Most commentators believe that the next few verses are about Jesus’ return to Earth. If you don’t know the Christian story, Jesus will die the day after he says these things. He will be crucified, killed as an enemy of the Roman Empire, not because he did anything wrong, but because it was ultimately God’s plan to have the sin of his people punished. Because we have rebelled against God, in a far worse way than the Jewish people rebelled against the Roman Empire, we deserve death. But God has graciously given us a way to escape his wrath and have our sins punished. If we put our trust in Jesus, if we believe that he is who the Bible says he is and that he has done what the Bible says he has done, we are forgiven. But Jesus didn’t just die to pay the penalty for our sins. He rose from the grave on the third day in a body that can never be destroyed. And shortly thereafter, he ascended into heaven, where he is right now. But he will come someday in the future, to judge the living and the dead. And Jesus is probably talking about that in verses 25–28:

25 “And there will be signs in sun and moon and stars, and on the earth distress of nations in perplexity because of the roaring of the sea and the waves, 26 people fainting with fear and with foreboding of what is coming on the world. For the powers of the heavens will be shaken. 27 And then they will see the Son of Man coming in a cloud with power and great glory. 28 Now when these things begin to take place, straighten up and raise your heads, because your redemption is drawing near.”

I think it’s possible that Jesus is actually talking about the destruction of the temple as his vindication. He says that people will see “the Son of Man coming in a cloud.” That’s a reference to something written in the Old Testament book Daniel, when the prophet Daniel sees a vision of a “Son of Man” coming to “the Ancient of Days” to receive dominion, glory, and a kingdom. We understand that this means Jesus, the Son of God, comes to God the Father to receive that kingdom, and he did this after ascending to heaven. Notice that in this passage in Luke, Jesus doesn’t say where “the Son of Man” comes. Is he coming to Earth or to the Father? It could be that Jesus means something like this, “The destruction of the temple will be to the Jewish people as if their world is destroyed. To them, it will be as if their world is shattered. But don’t be afraid. That judgment will be a vindication of me. It will prove that my words are true. When you see that happening, stand up straight, confident in the faith.” That could be true because the Bible often uses language of “signs in sun and moon and stars” hyperbolically, to talk about the destruction of an empire, the end of one age and the beginning of another.

But Jesus could very well be talking about his return to Earth. He might mean something like this: “The temple will be destroyed, just as it was destroyed by Nebuchadnezzar. These acts of judgment are pictures of a greater, final judgment when I return. Don’t worry about signs that appear before my return, because you won’t miss that. Everyone will see me come. And many will be afraid. But when I return, you have no reason to fear—if you endure in your faith.” All of the judgments we read about in the Bible, whether it’s the flood during Noah’s day, the destruction of the city of Sodom, the judgment that came upon the Egyptians during the Passover and the Red Sea, and the destruction of Jerusalem’s temples, foreshadow the great, final judgment. Those who have rejected Jesus should be afraid. They will be condemned. But those who have put their trust in Jesus have no reason to fear.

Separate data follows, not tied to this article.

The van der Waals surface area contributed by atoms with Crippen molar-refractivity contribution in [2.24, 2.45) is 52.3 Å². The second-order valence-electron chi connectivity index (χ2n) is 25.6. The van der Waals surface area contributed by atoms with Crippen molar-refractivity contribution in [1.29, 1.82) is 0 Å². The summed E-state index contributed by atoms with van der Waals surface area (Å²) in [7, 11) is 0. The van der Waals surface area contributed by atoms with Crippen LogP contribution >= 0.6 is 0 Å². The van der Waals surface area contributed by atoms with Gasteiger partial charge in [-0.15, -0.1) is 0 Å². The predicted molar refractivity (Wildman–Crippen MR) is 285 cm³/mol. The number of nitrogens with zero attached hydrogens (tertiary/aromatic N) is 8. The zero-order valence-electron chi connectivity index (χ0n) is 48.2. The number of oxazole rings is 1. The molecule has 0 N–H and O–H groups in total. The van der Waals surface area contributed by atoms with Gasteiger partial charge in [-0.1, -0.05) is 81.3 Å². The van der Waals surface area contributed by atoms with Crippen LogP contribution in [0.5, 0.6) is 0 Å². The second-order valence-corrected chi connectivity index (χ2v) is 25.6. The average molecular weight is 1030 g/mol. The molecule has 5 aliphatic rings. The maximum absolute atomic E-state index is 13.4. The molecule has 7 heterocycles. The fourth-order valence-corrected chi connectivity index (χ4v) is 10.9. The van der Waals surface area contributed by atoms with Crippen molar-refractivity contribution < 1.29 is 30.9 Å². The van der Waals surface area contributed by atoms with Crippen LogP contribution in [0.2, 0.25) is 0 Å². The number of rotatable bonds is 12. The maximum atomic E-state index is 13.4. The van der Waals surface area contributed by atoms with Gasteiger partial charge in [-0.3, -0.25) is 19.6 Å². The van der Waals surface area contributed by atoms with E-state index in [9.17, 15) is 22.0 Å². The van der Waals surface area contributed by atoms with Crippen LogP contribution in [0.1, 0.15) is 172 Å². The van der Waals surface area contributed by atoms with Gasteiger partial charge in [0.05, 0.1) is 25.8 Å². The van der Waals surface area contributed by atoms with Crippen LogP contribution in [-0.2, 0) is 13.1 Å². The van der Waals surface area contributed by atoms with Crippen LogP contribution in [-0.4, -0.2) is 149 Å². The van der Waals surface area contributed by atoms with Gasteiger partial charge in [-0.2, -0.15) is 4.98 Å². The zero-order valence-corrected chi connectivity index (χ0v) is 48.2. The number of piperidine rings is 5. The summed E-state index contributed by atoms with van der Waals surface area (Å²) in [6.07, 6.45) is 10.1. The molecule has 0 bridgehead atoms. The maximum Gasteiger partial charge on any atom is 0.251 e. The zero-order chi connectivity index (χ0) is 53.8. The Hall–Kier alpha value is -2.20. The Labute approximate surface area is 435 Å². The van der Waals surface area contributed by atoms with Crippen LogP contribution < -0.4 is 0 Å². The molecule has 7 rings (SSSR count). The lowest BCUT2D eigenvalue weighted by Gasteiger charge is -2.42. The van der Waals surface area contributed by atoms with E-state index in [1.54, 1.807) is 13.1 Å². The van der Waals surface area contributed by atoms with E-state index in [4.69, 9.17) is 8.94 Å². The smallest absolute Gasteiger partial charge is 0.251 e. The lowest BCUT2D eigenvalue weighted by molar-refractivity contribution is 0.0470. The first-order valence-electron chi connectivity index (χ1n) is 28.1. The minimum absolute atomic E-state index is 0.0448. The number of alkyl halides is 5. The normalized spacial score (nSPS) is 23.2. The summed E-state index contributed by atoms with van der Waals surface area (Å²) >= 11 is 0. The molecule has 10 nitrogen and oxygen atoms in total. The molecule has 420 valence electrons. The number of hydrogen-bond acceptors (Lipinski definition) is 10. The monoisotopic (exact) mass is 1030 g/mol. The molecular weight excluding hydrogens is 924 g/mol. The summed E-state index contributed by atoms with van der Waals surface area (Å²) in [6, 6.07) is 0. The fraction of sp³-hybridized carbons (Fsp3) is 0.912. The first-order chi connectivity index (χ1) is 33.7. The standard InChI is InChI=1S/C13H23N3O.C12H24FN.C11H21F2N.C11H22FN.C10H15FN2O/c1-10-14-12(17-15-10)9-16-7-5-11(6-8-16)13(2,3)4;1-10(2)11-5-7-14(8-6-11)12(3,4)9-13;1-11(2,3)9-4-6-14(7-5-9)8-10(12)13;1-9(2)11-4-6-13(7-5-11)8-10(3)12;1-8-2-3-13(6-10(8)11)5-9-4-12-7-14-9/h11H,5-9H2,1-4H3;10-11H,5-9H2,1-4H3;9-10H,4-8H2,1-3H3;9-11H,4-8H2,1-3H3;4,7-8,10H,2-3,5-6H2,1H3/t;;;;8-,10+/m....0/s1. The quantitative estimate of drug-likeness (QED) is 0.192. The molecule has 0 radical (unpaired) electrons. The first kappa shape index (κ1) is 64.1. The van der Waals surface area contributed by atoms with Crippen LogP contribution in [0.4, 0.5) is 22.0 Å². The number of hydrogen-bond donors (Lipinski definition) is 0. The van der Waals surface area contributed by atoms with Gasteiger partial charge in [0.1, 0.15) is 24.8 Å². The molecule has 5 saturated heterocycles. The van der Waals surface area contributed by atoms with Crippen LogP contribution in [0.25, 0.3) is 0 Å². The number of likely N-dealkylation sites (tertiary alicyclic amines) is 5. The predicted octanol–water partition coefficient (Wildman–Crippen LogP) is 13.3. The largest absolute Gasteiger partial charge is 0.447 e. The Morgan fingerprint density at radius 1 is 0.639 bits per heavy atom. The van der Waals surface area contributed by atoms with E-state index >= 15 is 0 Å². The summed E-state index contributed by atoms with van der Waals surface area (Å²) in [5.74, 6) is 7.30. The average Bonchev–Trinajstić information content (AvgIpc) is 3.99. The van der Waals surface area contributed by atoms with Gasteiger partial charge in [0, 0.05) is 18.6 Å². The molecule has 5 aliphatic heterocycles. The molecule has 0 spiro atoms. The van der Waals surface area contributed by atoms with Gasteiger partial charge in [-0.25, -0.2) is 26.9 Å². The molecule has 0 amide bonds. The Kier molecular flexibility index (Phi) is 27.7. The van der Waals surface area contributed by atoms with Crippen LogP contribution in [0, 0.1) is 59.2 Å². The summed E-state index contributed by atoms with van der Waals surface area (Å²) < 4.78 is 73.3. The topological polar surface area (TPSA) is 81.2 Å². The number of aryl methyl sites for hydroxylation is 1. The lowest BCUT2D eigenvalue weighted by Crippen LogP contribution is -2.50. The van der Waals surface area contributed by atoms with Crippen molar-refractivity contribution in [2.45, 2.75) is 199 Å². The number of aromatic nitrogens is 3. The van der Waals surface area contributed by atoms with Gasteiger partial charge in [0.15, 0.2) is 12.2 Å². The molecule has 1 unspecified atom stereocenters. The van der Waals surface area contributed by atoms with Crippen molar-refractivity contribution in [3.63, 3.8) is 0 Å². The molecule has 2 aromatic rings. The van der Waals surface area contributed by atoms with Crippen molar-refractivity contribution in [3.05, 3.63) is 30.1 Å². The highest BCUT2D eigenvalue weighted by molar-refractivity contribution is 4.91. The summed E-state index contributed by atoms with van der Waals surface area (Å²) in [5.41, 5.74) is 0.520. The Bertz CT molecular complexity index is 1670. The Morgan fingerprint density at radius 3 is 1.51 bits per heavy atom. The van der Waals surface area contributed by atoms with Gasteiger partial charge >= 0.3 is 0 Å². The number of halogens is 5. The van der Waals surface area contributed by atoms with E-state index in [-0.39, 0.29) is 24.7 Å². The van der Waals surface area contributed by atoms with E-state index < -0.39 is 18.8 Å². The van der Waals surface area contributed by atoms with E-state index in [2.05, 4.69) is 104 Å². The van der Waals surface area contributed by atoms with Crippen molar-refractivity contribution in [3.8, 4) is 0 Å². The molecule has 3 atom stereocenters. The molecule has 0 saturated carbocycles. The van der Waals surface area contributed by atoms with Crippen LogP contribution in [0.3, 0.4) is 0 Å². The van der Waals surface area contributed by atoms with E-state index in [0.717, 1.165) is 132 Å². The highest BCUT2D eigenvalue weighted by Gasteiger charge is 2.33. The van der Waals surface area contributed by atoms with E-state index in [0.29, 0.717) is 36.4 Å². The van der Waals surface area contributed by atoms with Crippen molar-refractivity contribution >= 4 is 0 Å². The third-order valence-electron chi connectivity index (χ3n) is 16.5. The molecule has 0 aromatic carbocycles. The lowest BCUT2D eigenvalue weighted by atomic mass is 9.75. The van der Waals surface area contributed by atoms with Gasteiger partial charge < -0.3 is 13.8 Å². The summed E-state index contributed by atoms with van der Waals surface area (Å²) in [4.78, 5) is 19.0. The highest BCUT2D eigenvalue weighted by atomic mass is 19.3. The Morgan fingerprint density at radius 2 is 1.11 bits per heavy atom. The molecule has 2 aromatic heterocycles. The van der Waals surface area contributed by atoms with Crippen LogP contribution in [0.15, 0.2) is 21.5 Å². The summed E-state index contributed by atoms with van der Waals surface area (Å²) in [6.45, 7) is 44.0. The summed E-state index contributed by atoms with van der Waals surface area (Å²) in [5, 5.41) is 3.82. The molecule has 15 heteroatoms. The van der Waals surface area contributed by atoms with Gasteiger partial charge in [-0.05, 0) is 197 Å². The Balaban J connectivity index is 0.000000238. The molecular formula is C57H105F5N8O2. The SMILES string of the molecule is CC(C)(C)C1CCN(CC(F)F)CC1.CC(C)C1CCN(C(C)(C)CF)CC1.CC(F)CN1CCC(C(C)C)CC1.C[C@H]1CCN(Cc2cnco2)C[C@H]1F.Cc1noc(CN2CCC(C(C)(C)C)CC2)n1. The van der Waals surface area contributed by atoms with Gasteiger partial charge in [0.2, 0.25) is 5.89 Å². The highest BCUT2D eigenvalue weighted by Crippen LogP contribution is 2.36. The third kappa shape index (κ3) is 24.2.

Then, Jesus returns to a discussion of what will happen before the fall of Jerusalem. Let’s read verses 29–33:

29 And he told them a parable: “Look at the fig tree, and all the trees. 30 As soon as they come out in leaf, you see for yourselves and know that the summer is already near. 31 So also, when you see these things taking place, you know that the kingdom of God is near. 32 Truly, I say to you, this generation will not pass away until all has taken place. 33 Heaven and earth will pass away, but my words will not pass away.

When the disciples see that the things Jesus says will happen before the destruction of the temple come to pass, they should know that God’s kingdom is advancing. And they are drawing one day closer to when the kingdom of God will be fully realized on Earth. Jesus says that his predictions regarding Jerusalem and the temple would happen within a generation, and they did. This is further proof that his word is true. And he boldly declares that even though this world as we know it will pass away and be replaced with a new creation, one where there is no evil, no decay, and no sin, his words won’t pass away. Jesus speaks the words of God, because he is God. So much of the words we bother with are short-lived, but Jesus’ words endure forever. Because what he says is true, we can take him at his word. His true predictions about what happen in the first century give us confidence that everything else he says is true, including his return when he comes in glory to gather his people, to condemn those who rebel against him, and to bring about the new creation.